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Big Red Machine - How Long Do You Think It’s Gonna Last? Music Album Reviews

Big Red Machine - How Long Do You Think It’s Gonna Last? Music Album Reviews
Justin Vernon and Aaron Dessner’s expansive side project embraces new guests and familiar sounds, but sometimes feels lost in its own pleasant fog.

Outside of their main bands, Justin Vernon of Bon Iver and Aaron Dessner of the National share a vast extracurricular network: Through collaborations, festivals, and charity compilations, they’ve built a musical universe populated with the indie singer-songwriters and mainstream stars who’ve made their way through Vernon’s April Base and Dessner’s Long Pond studios. Big Red Machine is a project borne of those collaborations, a chance to roam in familiar terrain; its 2018 debut was a natural synthesis of the pair’s electroacoustic comfort zones. Their new record, How Long Do You Think It’s Gonna Last, builds on the presence of alternating voices from the National’s 2019 record I Am Easy to Find, with frequent Dessner cohorts like Taylor Swift and Sharon Van Etten taking the lead. The heads of the project don’t stretch themselves much, but the best moments provide a solid foundation for their guests and, eventually, Dessner himself.

For the most part, everyone here is doing what they do best. Dessner’s cozy and languid upright piano chords lead nearly every song, a signature sound that’s lovely in a vacuum but repetitive across 15 tracks. Vernon’s characteristically cryptic musings work to particularly inscrutable ends: “So I beg on knees/Can we share IDs?” James Krivchenia of Big Thief contributes live drums on several tracks, competing for attention with drum machines and Dessner and Vernon’s own programmed beats. Most of the guests contribute either lead or backing vocals: Over a decade after Vernon played Orpheus on folk-singer-turned-Tony-winner Anaïs Mitchell’s concept album Hadestown, Mitchell returns the favor on “Latter Days.” She pens some of the best lyrics on the record, evocative instead of impenetrable: “Stacked yourself against the odds/Talkin’ back to an act of God.” Pop songwriter Ilsey has fewer obvious connections to the National/Bon Iver organization, but she naturally fits into the tumbling “Mimi.”

When Dessner, Vernon, and co. drop the murkiness and craft proper songs, the album soars. The lightly swung piano and sentimental chorus of “Phoenix” are endearingly reminiscent of 1960s and ’70s AOR, a sound the pre-chorus winks at with the line, “How do you bear the full weight?” On “Renegade,” Swift swaps the wistful storytelling of her folklore era for some startlingly direct lines: “You fire off missiles cause you hate yourself/But do you know you’re demolishing me?” Dessner’s frenetic acoustic guitar and Vernon’s counterpoint intensify Swift’s lyrics until they threaten to drown her out. On the other end of the dynamic spectrum, the sparse “Hutch” mourns the loss of Frightened Rabbit frontman Scott Hutchison with a choir of Van Etten, My Brightest Diamond’s Shara Nova, and Lisa Hannigan: “You were unafraid/Of how much the world could take from you/So how did you lose your way?” Nothing more is needed; it’s just a brutally honest snapshot of losing a friend to suicide.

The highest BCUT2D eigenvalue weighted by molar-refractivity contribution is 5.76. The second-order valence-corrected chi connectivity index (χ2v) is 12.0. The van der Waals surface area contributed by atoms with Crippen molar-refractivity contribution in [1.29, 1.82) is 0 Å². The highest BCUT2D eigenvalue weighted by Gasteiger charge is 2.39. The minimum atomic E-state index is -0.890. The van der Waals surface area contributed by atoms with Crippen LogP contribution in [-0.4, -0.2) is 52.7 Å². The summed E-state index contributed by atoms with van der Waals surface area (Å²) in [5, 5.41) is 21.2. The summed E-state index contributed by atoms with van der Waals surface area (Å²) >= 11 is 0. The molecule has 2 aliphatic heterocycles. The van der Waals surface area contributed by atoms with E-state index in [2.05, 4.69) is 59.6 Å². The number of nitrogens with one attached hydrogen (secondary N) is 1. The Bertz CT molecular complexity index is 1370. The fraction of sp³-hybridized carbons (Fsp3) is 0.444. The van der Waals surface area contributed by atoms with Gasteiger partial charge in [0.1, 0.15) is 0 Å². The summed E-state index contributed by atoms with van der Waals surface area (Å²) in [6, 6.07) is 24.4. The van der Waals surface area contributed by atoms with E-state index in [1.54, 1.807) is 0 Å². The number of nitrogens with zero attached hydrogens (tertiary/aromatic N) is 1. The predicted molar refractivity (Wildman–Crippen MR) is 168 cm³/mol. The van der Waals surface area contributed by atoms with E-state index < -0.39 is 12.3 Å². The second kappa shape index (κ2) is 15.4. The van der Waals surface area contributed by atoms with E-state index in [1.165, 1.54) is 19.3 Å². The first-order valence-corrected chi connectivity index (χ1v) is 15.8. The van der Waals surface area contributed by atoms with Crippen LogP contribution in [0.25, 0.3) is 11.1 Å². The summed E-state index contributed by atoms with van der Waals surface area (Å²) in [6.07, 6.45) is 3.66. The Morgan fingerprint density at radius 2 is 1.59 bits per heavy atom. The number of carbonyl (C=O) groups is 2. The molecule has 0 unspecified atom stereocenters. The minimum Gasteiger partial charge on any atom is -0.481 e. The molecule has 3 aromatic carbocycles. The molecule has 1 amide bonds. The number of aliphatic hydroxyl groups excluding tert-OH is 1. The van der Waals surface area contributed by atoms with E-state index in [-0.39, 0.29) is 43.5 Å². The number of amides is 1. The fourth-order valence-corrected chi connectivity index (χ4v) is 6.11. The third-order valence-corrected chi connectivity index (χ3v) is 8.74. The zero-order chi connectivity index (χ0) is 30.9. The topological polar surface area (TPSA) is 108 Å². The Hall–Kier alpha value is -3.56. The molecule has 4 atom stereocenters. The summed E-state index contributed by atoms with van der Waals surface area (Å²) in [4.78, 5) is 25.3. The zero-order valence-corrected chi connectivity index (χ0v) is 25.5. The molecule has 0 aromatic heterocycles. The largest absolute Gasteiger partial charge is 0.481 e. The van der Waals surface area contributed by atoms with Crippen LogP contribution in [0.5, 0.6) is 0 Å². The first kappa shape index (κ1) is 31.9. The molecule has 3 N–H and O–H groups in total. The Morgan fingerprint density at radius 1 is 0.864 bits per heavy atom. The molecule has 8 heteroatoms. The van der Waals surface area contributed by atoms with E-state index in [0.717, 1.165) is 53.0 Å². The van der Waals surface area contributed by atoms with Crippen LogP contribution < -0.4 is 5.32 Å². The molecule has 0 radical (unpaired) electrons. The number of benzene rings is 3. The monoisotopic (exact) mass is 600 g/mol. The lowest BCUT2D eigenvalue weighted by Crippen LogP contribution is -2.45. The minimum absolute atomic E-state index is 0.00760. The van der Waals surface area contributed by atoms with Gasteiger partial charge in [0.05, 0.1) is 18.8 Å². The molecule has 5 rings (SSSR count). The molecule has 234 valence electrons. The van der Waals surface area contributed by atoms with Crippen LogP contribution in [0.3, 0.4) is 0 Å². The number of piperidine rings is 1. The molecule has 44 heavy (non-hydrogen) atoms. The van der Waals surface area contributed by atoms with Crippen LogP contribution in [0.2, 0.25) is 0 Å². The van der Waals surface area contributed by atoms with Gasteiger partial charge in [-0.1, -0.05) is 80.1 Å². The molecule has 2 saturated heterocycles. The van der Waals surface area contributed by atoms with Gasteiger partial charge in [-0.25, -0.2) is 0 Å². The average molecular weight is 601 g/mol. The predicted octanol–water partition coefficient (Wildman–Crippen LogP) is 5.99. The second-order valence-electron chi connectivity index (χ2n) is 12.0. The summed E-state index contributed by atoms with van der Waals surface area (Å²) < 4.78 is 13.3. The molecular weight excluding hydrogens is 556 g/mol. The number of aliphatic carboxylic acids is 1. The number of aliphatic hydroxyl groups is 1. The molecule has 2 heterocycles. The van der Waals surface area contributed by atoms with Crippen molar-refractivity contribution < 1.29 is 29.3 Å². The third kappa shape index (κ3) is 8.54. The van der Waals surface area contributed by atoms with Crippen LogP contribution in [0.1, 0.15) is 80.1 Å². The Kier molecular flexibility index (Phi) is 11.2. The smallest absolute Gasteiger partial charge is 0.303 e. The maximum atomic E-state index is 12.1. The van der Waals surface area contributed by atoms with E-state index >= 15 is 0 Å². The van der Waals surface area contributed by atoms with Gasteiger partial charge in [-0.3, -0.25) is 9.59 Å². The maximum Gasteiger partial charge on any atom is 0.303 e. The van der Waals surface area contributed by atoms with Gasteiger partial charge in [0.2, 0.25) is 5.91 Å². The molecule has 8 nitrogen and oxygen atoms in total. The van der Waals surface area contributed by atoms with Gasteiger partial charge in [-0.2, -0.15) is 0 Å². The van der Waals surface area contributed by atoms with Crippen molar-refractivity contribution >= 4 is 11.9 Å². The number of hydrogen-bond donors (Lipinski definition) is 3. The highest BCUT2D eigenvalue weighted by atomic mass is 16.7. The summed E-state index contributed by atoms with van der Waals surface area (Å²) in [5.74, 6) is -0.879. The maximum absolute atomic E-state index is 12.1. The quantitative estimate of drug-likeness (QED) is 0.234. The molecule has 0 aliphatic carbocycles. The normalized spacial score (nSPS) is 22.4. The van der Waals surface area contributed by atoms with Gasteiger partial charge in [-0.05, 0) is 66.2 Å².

The best National songs build controlled, quiet tension—riffs and backing vocals bubbling under the surface as if the calm could break at any moment. How Long is content to bubble away indefinitely, without the threatening aura of a song like “I’ll Still Destroy You.” The album is strongest at its most simple, as evidenced in Dessner’s excellent stripped-back solo songs, where the topics are refreshingly specific: “The Ghost of Cincinnati” is a folksy evocation of emotional burnout, “Magnolia” a sympathetic ode to a woman isolating herself after an abusive relationship. “Brycie” stands out for its intimacy: Named for Aaron Dessner’s twin brother and lifelong collaborator Bryce, it’s an honest, endearing appreciation spiked with guilt: “You watched my back when we were young/You stick around when we’re old,” Aaron sings, acknowledging the selflessness it takes to support a sibling struggling with depression.

The moments of emotional truth leave a stronger impression than the duo’s meandering if pretty first record, but even with the addition of guests, nothing much about the Dessner/Vernon empire is surprising anymore: It’s not that these songs feel homogenized, it’s that they’re all different in the same way. “Easy to Sabotage” is genuinely weird in its formlessness, but it takes Naeem Juwan’s sing-rapping to truly differentiate the track. In contrast to the National’s infamous competing tastes and personalities, Big Red Machine’s instrumentals feel like the work of several people toiling in one soundbed. There are glimpses of new sounds, like the heavily manipulated acoustic guitar on “Hoping Then,” or the faintly hip-hop influenced beats on “8:22am,” though it takes multiple listens to pick these out. How Long is frequently gorgeous, but even on a deliberately messy side project, Dessner and Vernon still feel like they’re holding back.
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About Wanni Arachchige Udara Madusanka Perera

Hey, I'm Perera! I will try to give you technology reviews(mobile,gadgets,smart watch & other technology things), Automobiles, News and entertainment for built up your knowledge.
Big Red Machine - How Long Do You Think It’s Gonna Last? Music Album Reviews Big Red Machine - How Long Do You Think It’s Gonna Last? Music Album Reviews Reviewed by Wanni Arachchige Udara Madusanka Perera on Wednesday, September 08, 2021 Rating: 5

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